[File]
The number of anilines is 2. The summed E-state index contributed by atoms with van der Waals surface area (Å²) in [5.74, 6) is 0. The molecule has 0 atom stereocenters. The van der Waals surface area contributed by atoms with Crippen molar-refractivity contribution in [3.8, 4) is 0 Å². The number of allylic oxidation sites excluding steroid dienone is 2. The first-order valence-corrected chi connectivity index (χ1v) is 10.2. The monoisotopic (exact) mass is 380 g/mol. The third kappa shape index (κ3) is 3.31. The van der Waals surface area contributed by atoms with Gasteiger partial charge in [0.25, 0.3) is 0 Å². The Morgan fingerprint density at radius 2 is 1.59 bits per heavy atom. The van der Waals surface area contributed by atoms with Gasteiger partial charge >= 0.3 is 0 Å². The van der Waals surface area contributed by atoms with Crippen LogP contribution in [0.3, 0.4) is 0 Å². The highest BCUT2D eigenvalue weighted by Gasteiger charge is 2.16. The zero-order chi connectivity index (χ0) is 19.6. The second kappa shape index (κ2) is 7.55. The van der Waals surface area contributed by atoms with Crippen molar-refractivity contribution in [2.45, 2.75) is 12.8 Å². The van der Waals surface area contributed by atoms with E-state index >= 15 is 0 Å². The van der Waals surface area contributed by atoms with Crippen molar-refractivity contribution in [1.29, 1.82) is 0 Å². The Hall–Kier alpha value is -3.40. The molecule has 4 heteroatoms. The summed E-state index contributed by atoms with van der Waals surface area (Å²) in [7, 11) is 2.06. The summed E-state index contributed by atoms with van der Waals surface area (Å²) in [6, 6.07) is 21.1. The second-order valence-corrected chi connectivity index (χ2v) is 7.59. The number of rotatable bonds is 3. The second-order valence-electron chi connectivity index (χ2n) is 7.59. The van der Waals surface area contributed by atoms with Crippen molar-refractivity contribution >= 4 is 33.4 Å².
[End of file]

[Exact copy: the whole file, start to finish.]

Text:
The number of anilines is 2. The summed E-state index contributed by atoms with van der Waals surface area (Å²) in [5.74, 6) is 0. The molecule has 0 atom stereocenters. The van der Waals surface area contributed by atoms with Crippen molar-refractivity contribution in [3.8, 4) is 0 Å². The number of allylic oxidation sites excluding steroid dienone is 2. The first-order valence-corrected chi connectivity index (χ1v) is 10.2. The monoisotopic (exact) mass is 380 g/mol. The third kappa shape index (κ3) is 3.31. The van der Waals surface area contributed by atoms with Gasteiger partial charge in [0.25, 0.3) is 0 Å². The Morgan fingerprint density at radius 2 is 1.59 bits per heavy atom. The van der Waals surface area contributed by atoms with Gasteiger partial charge >= 0.3 is 0 Å². The van der Waals surface area contributed by atoms with Crippen LogP contribution in [0.3, 0.4) is 0 Å². The highest BCUT2D eigenvalue weighted by Gasteiger charge is 2.16. The zero-order chi connectivity index (χ0) is 19.6. The second kappa shape index (κ2) is 7.55. The van der Waals surface area contributed by atoms with Crippen molar-refractivity contribution in [2.45, 2.75) is 12.8 Å². The van der Waals surface area contributed by atoms with E-state index >= 15 is 0 Å². The van der Waals surface area contributed by atoms with Crippen molar-refractivity contribution in [1.29, 1.82) is 0 Å². The Hall–Kier alpha value is -3.40. The molecule has 4 heteroatoms. The summed E-state index contributed by atoms with van der Waals surface area (Å²) in [7, 11) is 2.06. The summed E-state index contributed by atoms with van der Waals surface area (Å²) in [6, 6.07) is 21.1. The second-order valence-corrected chi connectivity index (χ2v) is 7.59. The number of rotatable bonds is 3. The second-order valence-electron chi connectivity index (χ2n) is 7.59. The van der Waals surface area contributed by atoms with Crippen molar-refractivity contribution >= 4 is 33.4 Å².